Theresa May, UK PM, during European Council Summit, December 14, 2018. NurPhoto/ Press Association. All rights reserved.
Brexit still poses a challenges to our human rights.
One aspect of the Brexit negotiations that has not been given sufficient consideration is the potential violation of our human rights as a result of the revocation of EU citizenship rights. With the ruling of the Court of Appeal against the application for Judicial Review of the decision to withdraw from the European Union, this matter is now most relevant.
There are many aspects of the Brexit process which have proved troubling for individuals but no more so than the question of citizen’s rights. Although the government has introduced the EU settlement scheme for EU nationals in the UK, the rights of UK nationals as presently guaranteed under EU law, are at risk. Specifically, the cancellation of the right to citizenship of the European Union, as a result of the UK’s withdrawal from the European Union, may violate the rights to private and family life, as protected under the European Convention on Human Rights.
Throughout the Brexit process, the relationship between European Union citizenship and the protection of our human rights has received little attention. There are several reasons for this. First, there is limited understanding of what European Union citizenship offers. Many of us primarily identify as nationals of particular states. We associate our nationality with our passport. Our national identities have been reinforced through schooling and other state institutions; that is not the case with EU citizenship. Although the government has introduced the EU settlement scheme for EU nationals in the UK, the rights of UK nationals as presently guaranteed under EU law, are at risk.
Second, most people do not appreciate the scope of their citizenship rights until they are at risk. In several studies where individuals and groups have seen their citizenship withdrawn, either through a deliberate discriminatory action by the state, or as a result of an administrative failing, it was only when they bumped up against the state that they realise what they had lost. Citizenship tends to be most valued by those who have had to depend on it for practical protection of their human rights.
Third, we have been distracted. Both before and after the referendum of 23 June 2016, the national discourse has focused on the sovereign right of states to control immigration, in this case by cancelling the right to freedom of movement. The most recent iteration of this is the Immigration and Social Security Co-ordination (EU Withdrawal Bill) which received its second reading in the House of Commons on Tuesday 28 January. Yet we do not have to look far to see how both immigration and freedom of movement are connected to our most intimate rights. Separated families, those tragic situations where spouses or parents are forced to live apart from their partners or children on other sides of the state border, understand this immediately. Immigration status bears directly on your enjoyment of private and family life.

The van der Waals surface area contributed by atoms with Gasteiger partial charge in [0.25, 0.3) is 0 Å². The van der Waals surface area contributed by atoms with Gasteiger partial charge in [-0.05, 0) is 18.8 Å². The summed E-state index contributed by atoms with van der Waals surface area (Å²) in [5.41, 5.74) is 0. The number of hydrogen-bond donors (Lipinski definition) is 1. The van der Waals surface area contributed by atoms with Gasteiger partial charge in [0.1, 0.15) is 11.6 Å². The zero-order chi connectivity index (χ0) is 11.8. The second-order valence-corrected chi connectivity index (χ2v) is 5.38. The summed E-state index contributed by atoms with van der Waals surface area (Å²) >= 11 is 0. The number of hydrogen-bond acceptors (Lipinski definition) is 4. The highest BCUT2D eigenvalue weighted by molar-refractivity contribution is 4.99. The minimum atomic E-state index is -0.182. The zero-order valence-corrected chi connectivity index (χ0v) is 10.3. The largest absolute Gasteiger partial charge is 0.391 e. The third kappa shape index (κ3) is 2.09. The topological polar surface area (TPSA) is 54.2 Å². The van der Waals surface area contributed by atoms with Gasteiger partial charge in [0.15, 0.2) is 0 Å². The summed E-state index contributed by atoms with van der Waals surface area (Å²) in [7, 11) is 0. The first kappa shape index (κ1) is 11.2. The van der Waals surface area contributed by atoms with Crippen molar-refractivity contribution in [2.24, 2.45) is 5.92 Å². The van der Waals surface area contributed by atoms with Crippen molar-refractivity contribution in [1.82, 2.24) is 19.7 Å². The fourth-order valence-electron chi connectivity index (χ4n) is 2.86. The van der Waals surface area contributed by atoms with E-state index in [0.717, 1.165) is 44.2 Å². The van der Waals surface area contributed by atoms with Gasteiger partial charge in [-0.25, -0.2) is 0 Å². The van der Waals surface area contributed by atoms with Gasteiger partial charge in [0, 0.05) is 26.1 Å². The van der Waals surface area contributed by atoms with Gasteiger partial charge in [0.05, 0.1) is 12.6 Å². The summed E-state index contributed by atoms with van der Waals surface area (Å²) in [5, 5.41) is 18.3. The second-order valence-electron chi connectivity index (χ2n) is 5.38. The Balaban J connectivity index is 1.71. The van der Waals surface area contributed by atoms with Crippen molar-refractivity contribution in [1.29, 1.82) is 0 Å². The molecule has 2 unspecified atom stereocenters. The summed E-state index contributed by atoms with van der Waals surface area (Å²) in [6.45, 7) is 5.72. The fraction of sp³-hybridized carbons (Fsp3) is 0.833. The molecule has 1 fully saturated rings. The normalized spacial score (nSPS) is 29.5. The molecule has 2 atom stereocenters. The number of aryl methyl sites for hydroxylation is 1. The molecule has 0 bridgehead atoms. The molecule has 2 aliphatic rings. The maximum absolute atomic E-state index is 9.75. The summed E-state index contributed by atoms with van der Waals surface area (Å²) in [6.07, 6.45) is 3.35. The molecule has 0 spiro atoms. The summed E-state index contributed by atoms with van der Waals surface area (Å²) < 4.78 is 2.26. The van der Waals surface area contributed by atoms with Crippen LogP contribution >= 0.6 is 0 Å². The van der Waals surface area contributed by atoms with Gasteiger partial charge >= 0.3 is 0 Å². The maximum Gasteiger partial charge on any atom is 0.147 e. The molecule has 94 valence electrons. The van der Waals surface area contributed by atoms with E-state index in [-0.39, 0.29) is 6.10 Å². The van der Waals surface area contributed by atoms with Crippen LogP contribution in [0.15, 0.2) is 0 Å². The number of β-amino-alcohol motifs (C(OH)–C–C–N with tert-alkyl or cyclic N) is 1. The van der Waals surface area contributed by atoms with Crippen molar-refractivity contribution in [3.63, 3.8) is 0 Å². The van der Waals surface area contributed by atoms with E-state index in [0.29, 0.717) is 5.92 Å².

Arguably for many years, EU citizenship was largely decorative. EU citizenship was complementary to national citizenship. It really did not offer much. Equally, the right to free movement was not understood as a civic right but was described as a negative freedom which would remove barriers and enable the construction of the European single market. Although some legal scholars argue that early European Union case law reflected a concern to protect and respect the social and human consequences of migration, the primary rationale was economic. The movement of people across the EU member states was described in terms of labour flows, alongside goods, services and capital. Discrimination on the basis of nationality was prohibited, but the logic and language of European integration described people as aggregated inputs, not as individuals with rights.
A handful did of course test their rights before the European Court of Justice but for many years free movement was restricted to workers, defined as those in a subordinate employment relationship and the self-employed, who could demonstrate that they had sufficient resources so as not to be a burden on the host state. Secondary legislation that aimed to promote the free movement of skilled persons was also drafted with economic criteria in mind.
But that was then. A generation has since grown up to rely on the provisions included in the Maastricht Treaty which set out the rights associated with European Union citizenship which we enjoy as individuals. More important they have come to depend on the expanded rights included in the 2004 EU Citizenship Directive which enables family members of EU citizens to benefit from free movement.
This fact has not been taken seriously by Theresa May’s government which dragged its feet and only now is introducing legislation both promising continuity to EU nationals in the UK and also ending freedom of movement once the UK leaves the EU. Yet, as Goldsmith’s University Law professor Dimitrious Giannoulopoulos argues, the delay, in itself, may constitute a violation of our human rights. Drawing on the 2006 case of Aristimuño Mendizabal v. France, he claims that the fact that EU nationals in the UK were left in a situation of prolonged uncertainty for more than two years may have violated the right to respect for private and family life as protected under Article 8 of the European Convention on Human Rights.